To understand this term, one must also seek to understand other closely related phrases, like sons of men and children of men. Firstly, all of these terms are applied to mankind in general. These terms indicate the difference between God and the human race. The phrase son of man is the strongest way to distinguish between deity and humanity!
Psalm 115:16 (usage – children of men)
Consider the contrast between God and mankind: God dwells in heaven; man dwells on the earth.
Psalm 145:10 – 13 (usage – sons of men)
Here’s another contrast between God and mankind: God is big, strong, powerful and eternal; man is small, weak and temporal.
Jeremiah 32:19 (usage – sons of men)
Again another contrast between God and mankind: God is wise, all knowing and all seeing; man is finite and limited.
Consider the words of the Psalm would said,
Psa 33:13, “the LORD looks down from heaven; He sees all the sons of men…”
Psa 11:4, “the LORD is in His holy temple, the LORD’s throne is in heaven; His eyes behold, His eyelids test the sons of men…”
Numbers 23:19 (usage – son of man)
Finally, here another powerful contrast between God and mankind: God is immortal, truthful and perfect; man is mortal, fallen, prone to error.
The term son of man strongly attests to the mortality of man and his dependence upon a deity (ala God). It is the distinguishing mark between the divine, eternal and all powerful God.
Psalm 12:1 – 2 (usage – sons of men)
Again, notice how the term applies to the human race – and some within will be godly and faithful whilst other will be wicked and sinful.
Ezekiel 2:1 – 3 (usage – son of man)
The prophet was addressed with the title son of man by YHWH his God some 90 times.
Several reasons have been given:
- to express the great difference between the earth-born mortal and the divine, eternal God
- to express the ideal man (human being)
Here’s a prophetic promise given regarding David’s throne and kingdom – it will be a perpetual reign (v16). This promise would begin with David’s son, Solomon (v12 – 13) and each successive generational son (see the book of Kings and the genealogy in the gospel of Matthew chapter 1). Now notice the contrast between God and the davidic kings:
- they are regarded as men and sons of men
- they can be fallible human being (that may require correction and/or rebuke)
Notice the contrast between God and His Messiah:
- God is the ancient of days (eternal, infinite); His Messiah is the son of man (human being, mortal, finite)
- God gives to the son of man (v14) the kingdom – God is the possessor of all things, man can only receive what is given!
- Hence God’s Messiah is without authority, power and a kingdom – unless God gives it.
Luk 1:32, “the Lord God will give Him (Jesus) the throne of his father David…”
Luk 1:33, “and he will reign over the house of Jacob forever; and of his kingdom there will be no end…”
This messianic expectation came to fulfilled in Jesus.
Notice Jesus’ favorite buzz word: it was the son of man; it is used 81 times in the NT.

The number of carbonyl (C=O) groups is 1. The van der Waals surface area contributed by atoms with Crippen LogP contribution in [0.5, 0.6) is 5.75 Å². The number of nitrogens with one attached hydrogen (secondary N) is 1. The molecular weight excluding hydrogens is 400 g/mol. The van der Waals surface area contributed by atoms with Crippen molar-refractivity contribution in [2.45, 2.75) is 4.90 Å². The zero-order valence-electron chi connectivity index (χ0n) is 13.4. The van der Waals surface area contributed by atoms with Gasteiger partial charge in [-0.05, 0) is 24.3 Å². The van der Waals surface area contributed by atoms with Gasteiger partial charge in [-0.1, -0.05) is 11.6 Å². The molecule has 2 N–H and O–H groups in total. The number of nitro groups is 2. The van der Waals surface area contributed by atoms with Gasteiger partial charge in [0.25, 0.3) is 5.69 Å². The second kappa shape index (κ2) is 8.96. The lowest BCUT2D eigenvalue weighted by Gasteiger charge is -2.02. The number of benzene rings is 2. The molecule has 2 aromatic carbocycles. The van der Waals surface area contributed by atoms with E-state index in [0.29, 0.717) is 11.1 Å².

Matthew 8:20 (usage – son of man)
This text is the 1st time Jesus began to use the phrase. Some scholars believe Jesus’ use of the son of man term was simply used as a substitute for the personal pronoun.
E.g. ”the son of man (I, [personal pronoun]) has nowhere to lay his head”
These scholars, mainly orthodox Jews, reject Jesus’ usage of the son of man phrase in connection with any messianic significance. Yet, Jesus’ use of the term strongly expressed several ideas:
- he was a human being and the ideal man
- God’s chosen servant and the apocalyptic Messiah, intent on consummating God’s plan in the world
“the term (son of man) for the human element in our Lord’s person, the divine element being similarly denoted by the term (son of God)”
Let’s examine the works of the son of man (in contrast to this popular idea)…
Jesus is seen forgiving sins. Does it make him God or was that right given to the son of man (human being) in addition to God?
Matthew 12:40; 17:22 – 23
Jesus speaks of himself, the son of man (human being), would be killed (crucified), buried and then raised to life
Yet the bulk of Jesus’ use of the term son of man came to be centered around the eschatological promise of his position as the davidic king to come. Much of his discourse was an apocalyptic reminder of God’s coming kingdom – with him at the helm, ready to administer it.
Matthew 26:63 – 64
Upon a direct charge at his trial, Jesus’ answer to his accusers echoed Daniel’s vision – that is human being standing among you has been chosen to reign as God’s right hand man – and will one day come back to do so! His answer affirmed his messiahship, kingship, his right to David’s throne and his right to administer God’s kingdom.
In just 1 chapter (Matthew 24), discussing end times, listen to the frequency of this apocalyptic event – regarding his coming!
Matthew 24:27, “coming of the son of man…”
Matthew 24:30, “son of man coming…”
Matthew 24:37, “coming of the son of man…”
Matthew 24:39, “coming of the son of man…”
Matthew 24:44, “son of man coming…”
The 2nd coming of Jesus Christ is the coming of the son of man. This is the ideal human being, God’s right hand man, the davidic king, the governor of God’s kingdom on earth. Nowhere is the son of man spoken as an incarnation of God. This mortal, humble and temptable human being was given immortality, incorruption and exaltation by God!
To conclude, it does not seem that the term of son of man means an incarnation of God, going from deity to humanity. Rather the term distinguishes a human being from God. If you are a son of man, you cannot be God and God cannot become a son of man (ala a human being).
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